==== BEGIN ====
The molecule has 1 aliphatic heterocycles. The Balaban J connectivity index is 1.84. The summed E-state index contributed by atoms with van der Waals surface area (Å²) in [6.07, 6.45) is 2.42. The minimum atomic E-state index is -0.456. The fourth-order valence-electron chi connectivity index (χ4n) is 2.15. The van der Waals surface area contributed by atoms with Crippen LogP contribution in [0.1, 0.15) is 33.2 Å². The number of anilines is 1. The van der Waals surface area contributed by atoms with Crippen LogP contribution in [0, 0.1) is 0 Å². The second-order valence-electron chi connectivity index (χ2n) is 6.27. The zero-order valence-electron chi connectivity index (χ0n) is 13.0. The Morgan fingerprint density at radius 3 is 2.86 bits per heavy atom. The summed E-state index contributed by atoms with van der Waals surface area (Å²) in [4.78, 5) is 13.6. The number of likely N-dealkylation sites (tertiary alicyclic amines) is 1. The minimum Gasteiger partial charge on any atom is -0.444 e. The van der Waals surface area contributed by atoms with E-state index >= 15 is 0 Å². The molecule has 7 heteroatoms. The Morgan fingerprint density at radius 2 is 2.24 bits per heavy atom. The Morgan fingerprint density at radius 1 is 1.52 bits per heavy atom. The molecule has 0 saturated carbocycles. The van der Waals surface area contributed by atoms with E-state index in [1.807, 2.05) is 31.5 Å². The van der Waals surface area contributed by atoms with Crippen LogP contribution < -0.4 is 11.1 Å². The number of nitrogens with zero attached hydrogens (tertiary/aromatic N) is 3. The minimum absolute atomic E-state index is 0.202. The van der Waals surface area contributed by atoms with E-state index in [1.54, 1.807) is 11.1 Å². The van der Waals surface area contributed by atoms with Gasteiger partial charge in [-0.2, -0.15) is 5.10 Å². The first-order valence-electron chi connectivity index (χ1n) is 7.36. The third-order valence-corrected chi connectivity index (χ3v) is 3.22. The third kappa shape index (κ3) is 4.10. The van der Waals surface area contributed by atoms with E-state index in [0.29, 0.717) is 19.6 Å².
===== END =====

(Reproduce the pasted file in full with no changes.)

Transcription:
The molecule has 1 aliphatic heterocycles. The Balaban J connectivity index is 1.84. The summed E-state index contributed by atoms with van der Waals surface area (Å²) in [6.07, 6.45) is 2.42. The minimum atomic E-state index is -0.456. The fourth-order valence-electron chi connectivity index (χ4n) is 2.15. The van der Waals surface area contributed by atoms with Crippen LogP contribution in [0.1, 0.15) is 33.2 Å². The number of anilines is 1. The van der Waals surface area contributed by atoms with Crippen LogP contribution in [0, 0.1) is 0 Å². The second-order valence-electron chi connectivity index (χ2n) is 6.27. The zero-order valence-electron chi connectivity index (χ0n) is 13.0. The Morgan fingerprint density at radius 3 is 2.86 bits per heavy atom. The summed E-state index contributed by atoms with van der Waals surface area (Å²) in [4.78, 5) is 13.6. The number of likely N-dealkylation sites (tertiary alicyclic amines) is 1. The minimum Gasteiger partial charge on any atom is -0.444 e. The van der Waals surface area contributed by atoms with E-state index >= 15 is 0 Å². The molecule has 7 heteroatoms. The Morgan fingerprint density at radius 2 is 2.24 bits per heavy atom. The Morgan fingerprint density at radius 1 is 1.52 bits per heavy atom. The molecule has 0 saturated carbocycles. The van der Waals surface area contributed by atoms with E-state index in [1.807, 2.05) is 31.5 Å². The van der Waals surface area contributed by atoms with Crippen LogP contribution < -0.4 is 11.1 Å². The number of nitrogens with zero attached hydrogens (tertiary/aromatic N) is 3. The minimum absolute atomic E-state index is 0.202. The van der Waals surface area contributed by atoms with E-state index in [1.54, 1.807) is 11.1 Å². The van der Waals surface area contributed by atoms with Gasteiger partial charge in [-0.2, -0.15) is 5.10 Å². The first-order valence-electron chi connectivity index (χ1n) is 7.36. The third-order valence-corrected chi connectivity index (χ3v) is 3.22. The third kappa shape index (κ3) is 4.10. The van der Waals surface area contributed by atoms with E-state index in [0.29, 0.717) is 19.6 Å².